Today I’m sharing some snaps of my bathroom renovation project with you. It’s been a couple of weeks of hard work but we’ve made good progress and things are looking up. So I thought I’d post some photos of how the bathroom looked before we started and what we did to improve the room. I’ll be sharing a few blog posts about the bathroom makeover over the coming weeks so that you can see our progress as novice (read: never done it before in my life!) plumbers.
A sneaky peek at my choice of tiles and shower before we get into horrid bathroom photos…
So, here’s what we were starting with. The bathroom is very small and has a weird layout. The bath is where you’d expect it to be, but the sink is hung over the top of the bath. This seemed odd as there is space at the foot of the bath for a sink, but I guess the previous owners didn’t fancy tackling the plumbing involved with moving the sink into a new position. The pipework was partially boxed in, but mostly just exposed as you can see from these photos.
The toilet was a new level of sadness; the plastic cistern was badly stained and the toilet bowl leaked so all the surrounding vinyl tiles were lifting and the wooden board beneath the tiles was blown apart. We later found out that the lead pipe that takes the waste from the toilet into the drains actually had a hole in it. I know it’s gross to talk about it, but it meant that all kinds of toilet waste was seeping into the floor. Just look at those stains – no wonder there was a horrid smell in the room. Sadly, the cracked sink, rusty fittings and stained bath couldn’t be saved and we had to take the whole lot out of the room. I only say sadly because I hate to waste something that I could reuse (and save money on buying a new one) but really, I’m pleased that the gross bathroom is going. I thought that this would take a while but it turns out that removing the old bathroom was the easy part. Well, after turning off the water supply it was just a case of undoing pipes and dragging the bath down the stairs. The wall tiles, however, were a whole other challenge.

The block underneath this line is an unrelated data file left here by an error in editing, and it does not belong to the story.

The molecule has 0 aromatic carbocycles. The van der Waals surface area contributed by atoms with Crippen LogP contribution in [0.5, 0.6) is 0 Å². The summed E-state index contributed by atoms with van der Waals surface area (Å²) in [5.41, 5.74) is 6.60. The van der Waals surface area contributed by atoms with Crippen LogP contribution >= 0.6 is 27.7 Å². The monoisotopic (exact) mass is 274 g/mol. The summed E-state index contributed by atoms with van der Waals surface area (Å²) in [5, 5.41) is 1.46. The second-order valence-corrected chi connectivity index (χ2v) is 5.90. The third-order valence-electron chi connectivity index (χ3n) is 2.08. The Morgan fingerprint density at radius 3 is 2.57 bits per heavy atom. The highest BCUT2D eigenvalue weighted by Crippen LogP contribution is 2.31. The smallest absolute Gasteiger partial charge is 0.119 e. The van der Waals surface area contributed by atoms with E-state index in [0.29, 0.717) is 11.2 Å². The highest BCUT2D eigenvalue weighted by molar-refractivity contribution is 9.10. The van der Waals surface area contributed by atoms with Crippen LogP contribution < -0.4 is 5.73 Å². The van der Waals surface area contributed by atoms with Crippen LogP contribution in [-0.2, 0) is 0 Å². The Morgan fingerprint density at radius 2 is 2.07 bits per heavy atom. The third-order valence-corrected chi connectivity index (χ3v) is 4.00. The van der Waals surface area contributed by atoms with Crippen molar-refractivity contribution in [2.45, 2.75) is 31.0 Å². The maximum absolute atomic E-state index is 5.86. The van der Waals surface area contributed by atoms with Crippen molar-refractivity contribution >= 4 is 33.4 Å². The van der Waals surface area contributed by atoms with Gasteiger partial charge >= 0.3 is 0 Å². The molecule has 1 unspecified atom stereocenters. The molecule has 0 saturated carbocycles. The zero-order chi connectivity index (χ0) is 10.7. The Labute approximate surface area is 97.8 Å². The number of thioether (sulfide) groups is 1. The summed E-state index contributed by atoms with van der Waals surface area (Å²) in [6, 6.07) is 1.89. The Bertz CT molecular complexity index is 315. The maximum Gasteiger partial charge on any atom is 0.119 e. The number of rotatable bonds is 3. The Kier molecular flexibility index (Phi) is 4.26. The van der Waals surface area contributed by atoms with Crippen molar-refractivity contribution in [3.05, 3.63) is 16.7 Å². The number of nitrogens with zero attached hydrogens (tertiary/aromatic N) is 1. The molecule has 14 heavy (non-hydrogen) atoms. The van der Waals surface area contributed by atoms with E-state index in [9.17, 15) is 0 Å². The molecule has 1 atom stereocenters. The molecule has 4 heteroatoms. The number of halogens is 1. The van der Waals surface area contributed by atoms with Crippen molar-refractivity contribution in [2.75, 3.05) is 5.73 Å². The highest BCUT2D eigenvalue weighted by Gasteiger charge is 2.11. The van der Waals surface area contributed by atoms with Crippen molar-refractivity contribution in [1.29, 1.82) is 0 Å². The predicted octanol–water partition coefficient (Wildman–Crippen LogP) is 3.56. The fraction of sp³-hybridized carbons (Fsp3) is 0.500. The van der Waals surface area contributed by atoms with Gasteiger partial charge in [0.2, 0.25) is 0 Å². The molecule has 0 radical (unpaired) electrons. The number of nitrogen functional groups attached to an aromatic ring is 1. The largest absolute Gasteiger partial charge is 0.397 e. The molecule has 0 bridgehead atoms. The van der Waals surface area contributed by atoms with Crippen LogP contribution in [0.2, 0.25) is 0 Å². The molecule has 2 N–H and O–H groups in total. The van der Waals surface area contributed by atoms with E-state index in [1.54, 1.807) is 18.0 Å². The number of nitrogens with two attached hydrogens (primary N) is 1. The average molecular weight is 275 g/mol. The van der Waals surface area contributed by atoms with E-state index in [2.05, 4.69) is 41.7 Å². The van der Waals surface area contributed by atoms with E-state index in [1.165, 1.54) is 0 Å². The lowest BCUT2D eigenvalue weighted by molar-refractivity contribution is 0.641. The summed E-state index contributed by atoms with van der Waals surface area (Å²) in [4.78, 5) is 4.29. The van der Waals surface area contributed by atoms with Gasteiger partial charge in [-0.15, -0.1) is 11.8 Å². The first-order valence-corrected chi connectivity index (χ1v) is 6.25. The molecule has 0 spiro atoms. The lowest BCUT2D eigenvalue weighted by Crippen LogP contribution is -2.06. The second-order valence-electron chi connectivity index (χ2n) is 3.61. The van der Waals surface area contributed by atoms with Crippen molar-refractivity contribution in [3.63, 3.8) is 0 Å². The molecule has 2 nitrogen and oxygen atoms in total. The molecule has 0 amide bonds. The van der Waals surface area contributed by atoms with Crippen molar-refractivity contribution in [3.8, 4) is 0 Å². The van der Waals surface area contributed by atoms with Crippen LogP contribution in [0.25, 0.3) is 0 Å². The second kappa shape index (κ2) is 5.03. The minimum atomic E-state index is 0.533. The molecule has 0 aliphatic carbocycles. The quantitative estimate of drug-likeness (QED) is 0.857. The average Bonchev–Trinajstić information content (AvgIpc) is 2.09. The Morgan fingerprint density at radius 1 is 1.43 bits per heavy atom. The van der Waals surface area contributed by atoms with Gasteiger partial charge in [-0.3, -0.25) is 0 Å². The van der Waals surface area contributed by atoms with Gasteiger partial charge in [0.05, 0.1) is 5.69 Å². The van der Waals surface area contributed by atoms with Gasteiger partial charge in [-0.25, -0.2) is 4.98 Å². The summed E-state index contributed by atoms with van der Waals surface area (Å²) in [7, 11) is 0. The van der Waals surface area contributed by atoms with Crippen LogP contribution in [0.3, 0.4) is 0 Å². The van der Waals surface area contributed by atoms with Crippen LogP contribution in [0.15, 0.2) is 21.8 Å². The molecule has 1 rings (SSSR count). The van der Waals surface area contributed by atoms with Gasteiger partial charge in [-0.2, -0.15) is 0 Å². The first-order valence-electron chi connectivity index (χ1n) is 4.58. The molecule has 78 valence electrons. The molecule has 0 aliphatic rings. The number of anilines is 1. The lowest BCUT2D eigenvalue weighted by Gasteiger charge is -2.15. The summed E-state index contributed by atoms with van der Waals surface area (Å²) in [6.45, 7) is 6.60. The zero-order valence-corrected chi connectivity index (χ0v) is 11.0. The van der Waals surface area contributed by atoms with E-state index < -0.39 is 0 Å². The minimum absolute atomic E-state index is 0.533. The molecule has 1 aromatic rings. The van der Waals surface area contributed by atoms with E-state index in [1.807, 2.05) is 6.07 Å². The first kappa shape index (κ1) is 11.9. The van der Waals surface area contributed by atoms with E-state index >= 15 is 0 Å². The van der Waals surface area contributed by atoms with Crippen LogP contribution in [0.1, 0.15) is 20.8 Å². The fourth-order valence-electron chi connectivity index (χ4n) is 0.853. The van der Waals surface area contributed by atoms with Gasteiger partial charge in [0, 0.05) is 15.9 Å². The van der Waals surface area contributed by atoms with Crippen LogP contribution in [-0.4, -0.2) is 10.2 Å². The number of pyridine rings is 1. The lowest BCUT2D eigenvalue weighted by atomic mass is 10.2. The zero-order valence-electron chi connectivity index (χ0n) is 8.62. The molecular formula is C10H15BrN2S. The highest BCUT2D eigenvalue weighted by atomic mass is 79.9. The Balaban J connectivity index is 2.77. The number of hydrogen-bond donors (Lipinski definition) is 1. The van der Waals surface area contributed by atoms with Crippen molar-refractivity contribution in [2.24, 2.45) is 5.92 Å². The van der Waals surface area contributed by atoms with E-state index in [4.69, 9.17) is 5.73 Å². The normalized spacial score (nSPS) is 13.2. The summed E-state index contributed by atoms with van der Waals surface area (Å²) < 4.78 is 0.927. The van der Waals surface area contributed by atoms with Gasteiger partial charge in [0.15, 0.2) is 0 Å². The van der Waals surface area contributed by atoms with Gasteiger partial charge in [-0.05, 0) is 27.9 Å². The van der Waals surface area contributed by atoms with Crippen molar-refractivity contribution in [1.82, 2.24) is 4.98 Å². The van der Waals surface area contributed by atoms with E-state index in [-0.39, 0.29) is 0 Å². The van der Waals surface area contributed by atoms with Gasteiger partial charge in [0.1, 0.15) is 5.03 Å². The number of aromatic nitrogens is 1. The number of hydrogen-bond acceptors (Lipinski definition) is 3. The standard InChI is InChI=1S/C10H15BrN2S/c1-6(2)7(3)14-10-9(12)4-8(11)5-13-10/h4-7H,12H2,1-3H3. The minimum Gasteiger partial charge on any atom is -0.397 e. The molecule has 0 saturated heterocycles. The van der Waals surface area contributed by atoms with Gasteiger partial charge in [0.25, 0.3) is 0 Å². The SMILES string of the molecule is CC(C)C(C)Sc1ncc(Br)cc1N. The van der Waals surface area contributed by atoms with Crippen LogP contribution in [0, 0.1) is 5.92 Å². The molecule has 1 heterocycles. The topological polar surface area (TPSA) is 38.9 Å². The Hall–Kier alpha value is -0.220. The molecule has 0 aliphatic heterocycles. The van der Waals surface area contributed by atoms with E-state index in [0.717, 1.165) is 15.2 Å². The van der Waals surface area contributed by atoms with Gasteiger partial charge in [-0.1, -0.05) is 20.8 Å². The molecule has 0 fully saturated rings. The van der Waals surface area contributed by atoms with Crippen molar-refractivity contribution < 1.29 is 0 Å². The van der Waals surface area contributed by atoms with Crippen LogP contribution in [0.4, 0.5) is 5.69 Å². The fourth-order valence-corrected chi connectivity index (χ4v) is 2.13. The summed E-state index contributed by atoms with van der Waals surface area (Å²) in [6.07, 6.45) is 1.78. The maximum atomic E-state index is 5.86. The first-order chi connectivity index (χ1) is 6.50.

I’m convinced that they had been attached to the walls with concrete rather than tile adhesive. They were a right pain to prise off the wall. After I spent a couple of hours pinging them off with a hand tool, hubby dug out his powerful hammer drill with chisel attachment and I cowered in the hallway while broken tiles flew off the wall. All the while I kept my vision of a spa-like blue tiled bathroom in my mind as we laid down new marine plywood for the floor.
I’d forgotten about the ceiling until this point, but the empty room just served to magnify how horrid the wallpapered ceiling was. Obviously, it had to go. So I powered up my steamer and climbed the ladder to remove very last scrap of textured paper from the ceiling. And what was I left with? The same pattern, replicated in a layer of flaky paint. A few more hours of scraping was all it took to get a smooth, flake-free ceiling and I could slap on a couple of coats of paint to make it look like new.